Tip #7: Properly inflate your tires

Follow the manufacturer’s instructions, a plaque located on the inside of the driver’s side door, to find the optimum tire pressure for your vehicle, expressed in units of PSI (pounds per square inch). Just be careful not to over- or over-inflate those tires, warns Bennett. Over-inflation causes more rolling resistance, which leads you to spend more gas. Under-inflation wears out the tire tread, which could cost you more in the long run if you need a replacement.

Tip #8: Pay attention to octane ratings and use “higher tier” fuel where available

When you’re at the gas station, be selective about your choice of fuel. You should always use the correct octane number for your specific make and model of car, according to the manufacturer’s guidelines in your owner’s manual, says Bennett. Octane numbers are measures of fuel stability, according to the US Energy Information Administration (EIA).

The ratings (see below) are “based on the pressure at which a fuel will spontaneously combust (self-ignite) in a test engine,” the EIA says. The higher the octane, the more stable the fuel. Depending on which gas station you pull up to, the names of these fuel grades may look a little different (unleaded, super, super premium), but they all refer to octane:

  • Regular: the lowest octane fuel, usually 87
  • middle grade: mid-octane fuel, usually 89 or 90
  • Premium: higher octane fuel, usually 91-94

Manufacturers are increasingly recommending the use of higher-octane fuels in newer cars, says Bennett, but if it’s a recommendation and not a requirement, Skip it. For example, sports cars, high-end luxury vehicles, and those with turbochargers often require higher-octane fuel, and in those cases, you should use that type of gasoline. But if you’re driving a regular sedan, like a Volkswagen Jetta, your owner’s manual probably lists regular fuel as a requirement and premium fuel as a recommendation. Go with regular fuel, says Bennett, because “you won’t see a significant difference” in fuel economy, but premium fuel costs more.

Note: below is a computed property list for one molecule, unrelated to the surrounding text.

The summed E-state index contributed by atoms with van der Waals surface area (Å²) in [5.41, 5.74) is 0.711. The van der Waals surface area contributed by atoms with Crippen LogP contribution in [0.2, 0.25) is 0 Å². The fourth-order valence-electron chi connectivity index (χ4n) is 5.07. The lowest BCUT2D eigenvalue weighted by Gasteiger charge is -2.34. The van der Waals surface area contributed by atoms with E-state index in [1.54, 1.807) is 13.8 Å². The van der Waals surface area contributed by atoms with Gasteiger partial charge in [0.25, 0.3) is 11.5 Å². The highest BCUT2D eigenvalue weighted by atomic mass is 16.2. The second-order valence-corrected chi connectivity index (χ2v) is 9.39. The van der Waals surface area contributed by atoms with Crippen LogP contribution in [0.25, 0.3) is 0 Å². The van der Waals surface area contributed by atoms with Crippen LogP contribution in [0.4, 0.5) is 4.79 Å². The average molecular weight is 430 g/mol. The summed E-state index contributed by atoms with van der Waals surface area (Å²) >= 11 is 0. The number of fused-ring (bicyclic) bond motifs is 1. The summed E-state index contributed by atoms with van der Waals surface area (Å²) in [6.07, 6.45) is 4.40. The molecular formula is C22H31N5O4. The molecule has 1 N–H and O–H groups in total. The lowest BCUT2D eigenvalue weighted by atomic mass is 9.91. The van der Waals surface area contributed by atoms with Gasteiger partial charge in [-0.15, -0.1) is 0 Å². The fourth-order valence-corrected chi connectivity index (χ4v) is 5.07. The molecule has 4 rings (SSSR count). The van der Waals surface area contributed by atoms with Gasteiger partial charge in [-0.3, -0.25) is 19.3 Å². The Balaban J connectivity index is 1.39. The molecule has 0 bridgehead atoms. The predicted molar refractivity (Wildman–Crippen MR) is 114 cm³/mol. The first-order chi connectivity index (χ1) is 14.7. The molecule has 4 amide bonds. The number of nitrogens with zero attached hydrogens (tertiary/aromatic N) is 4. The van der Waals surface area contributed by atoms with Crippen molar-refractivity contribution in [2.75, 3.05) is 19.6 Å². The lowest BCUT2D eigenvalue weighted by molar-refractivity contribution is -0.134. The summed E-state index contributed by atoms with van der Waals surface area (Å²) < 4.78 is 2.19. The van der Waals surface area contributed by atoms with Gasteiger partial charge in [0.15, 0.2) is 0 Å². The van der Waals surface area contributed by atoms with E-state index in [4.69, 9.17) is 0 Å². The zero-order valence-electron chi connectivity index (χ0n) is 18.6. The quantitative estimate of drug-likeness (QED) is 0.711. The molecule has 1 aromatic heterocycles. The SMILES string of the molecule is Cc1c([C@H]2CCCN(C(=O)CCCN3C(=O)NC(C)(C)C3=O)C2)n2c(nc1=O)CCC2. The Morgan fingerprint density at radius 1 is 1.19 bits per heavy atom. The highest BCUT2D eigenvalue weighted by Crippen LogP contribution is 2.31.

But there’s a very important caveat here: Don’t confuse “premium gas” with “premium gas,” says Bennett.

Premium Tier Fuel is a “tier 1 fuel performance specification developed and enforced by major automotive and heavy-duty equipment manufacturers.” depending on the company of the same name, based in Midland, Michigan. Top Tier fuel helps keep your car’s engine cleaner with a detergent additive “that prevents carbon deposits from forming inside the engine,” says Bennett. Look for the TOP TIER™ logo on the pump to find this type of fuel. You can also use the location tool on the Top Tier website to find the nearest retail station that offers it.

Tip No. 9: Keep your vehicle in good condition

This should go without saying, but if you see a check engine light on your vehicle information panel, you should have the car inspected and repaired as soon as possible. “Proper vehicle maintenance will ensure you get good fuel economy while the vehicle is operating at peak performance,” says Bennett.

Tip No. 10: Drive the vehicle that makes the most sense

If you’re lucky enough to have multiple vehicles, drive the one with the best fuel economy. So if you have a classic car that you usually take out for a Sunday cruise, that’s fine, but don’t make a habit of it. If you own a motorcycle, and are properly licensed and able to take a safe route, you may want to go with those two wheels as they get better gas mileage.

As for Bennett? He has two cars on rotation: a 2007 Acura MDX and a 2017 Acura ILX. He drives both equally, he says, since his office is just four miles from his house.